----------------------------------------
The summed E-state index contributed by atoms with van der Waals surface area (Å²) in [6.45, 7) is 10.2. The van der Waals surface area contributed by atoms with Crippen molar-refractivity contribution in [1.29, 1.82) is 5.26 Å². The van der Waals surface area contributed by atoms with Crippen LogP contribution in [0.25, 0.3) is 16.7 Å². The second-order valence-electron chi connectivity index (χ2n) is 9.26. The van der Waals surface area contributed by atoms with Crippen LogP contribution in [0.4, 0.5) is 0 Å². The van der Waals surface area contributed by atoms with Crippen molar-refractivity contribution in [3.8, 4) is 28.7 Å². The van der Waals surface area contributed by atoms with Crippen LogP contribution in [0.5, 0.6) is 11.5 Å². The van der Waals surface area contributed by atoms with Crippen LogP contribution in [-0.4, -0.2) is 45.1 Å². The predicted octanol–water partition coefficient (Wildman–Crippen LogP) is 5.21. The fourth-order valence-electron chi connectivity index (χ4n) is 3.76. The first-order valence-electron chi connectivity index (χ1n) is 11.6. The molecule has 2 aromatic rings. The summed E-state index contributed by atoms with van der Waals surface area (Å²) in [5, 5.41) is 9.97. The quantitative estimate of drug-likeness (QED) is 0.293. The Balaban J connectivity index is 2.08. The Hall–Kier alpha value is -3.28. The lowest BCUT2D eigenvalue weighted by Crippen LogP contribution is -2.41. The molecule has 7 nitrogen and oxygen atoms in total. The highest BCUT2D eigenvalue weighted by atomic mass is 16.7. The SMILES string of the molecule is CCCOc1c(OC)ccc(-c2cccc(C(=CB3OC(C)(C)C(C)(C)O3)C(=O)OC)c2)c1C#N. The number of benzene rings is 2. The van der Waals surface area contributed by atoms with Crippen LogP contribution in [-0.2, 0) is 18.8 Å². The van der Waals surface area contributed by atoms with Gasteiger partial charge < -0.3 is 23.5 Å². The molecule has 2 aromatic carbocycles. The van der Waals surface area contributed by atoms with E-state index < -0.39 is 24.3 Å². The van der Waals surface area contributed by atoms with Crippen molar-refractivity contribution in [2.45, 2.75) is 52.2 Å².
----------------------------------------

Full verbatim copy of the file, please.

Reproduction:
The summed E-state index contributed by atoms with van der Waals surface area (Å²) in [6.45, 7) is 10.2. The van der Waals surface area contributed by atoms with Crippen molar-refractivity contribution in [1.29, 1.82) is 5.26 Å². The van der Waals surface area contributed by atoms with Crippen LogP contribution in [0.25, 0.3) is 16.7 Å². The second-order valence-electron chi connectivity index (χ2n) is 9.26. The van der Waals surface area contributed by atoms with Crippen LogP contribution in [0.4, 0.5) is 0 Å². The van der Waals surface area contributed by atoms with Crippen molar-refractivity contribution in [3.8, 4) is 28.7 Å². The van der Waals surface area contributed by atoms with Crippen LogP contribution in [0.5, 0.6) is 11.5 Å². The van der Waals surface area contributed by atoms with Crippen LogP contribution in [-0.4, -0.2) is 45.1 Å². The predicted octanol–water partition coefficient (Wildman–Crippen LogP) is 5.21. The fourth-order valence-electron chi connectivity index (χ4n) is 3.76. The first-order valence-electron chi connectivity index (χ1n) is 11.6. The molecule has 2 aromatic rings. The summed E-state index contributed by atoms with van der Waals surface area (Å²) in [5, 5.41) is 9.97. The quantitative estimate of drug-likeness (QED) is 0.293. The Balaban J connectivity index is 2.08. The Hall–Kier alpha value is -3.28. The lowest BCUT2D eigenvalue weighted by Crippen LogP contribution is -2.41. The molecule has 7 nitrogen and oxygen atoms in total. The highest BCUT2D eigenvalue weighted by atomic mass is 16.7. The SMILES string of the molecule is CCCOc1c(OC)ccc(-c2cccc(C(=CB3OC(C)(C)C(C)(C)O3)C(=O)OC)c2)c1C#N. The number of benzene rings is 2. The van der Waals surface area contributed by atoms with Crippen LogP contribution in [-0.2, 0) is 18.8 Å². The van der Waals surface area contributed by atoms with Gasteiger partial charge < -0.3 is 23.5 Å². The molecule has 2 aromatic carbocycles. The van der Waals surface area contributed by atoms with E-state index < -0.39 is 24.3 Å². The van der Waals surface area contributed by atoms with Crippen molar-refractivity contribution in [2.45, 2.75) is 52.2 Å².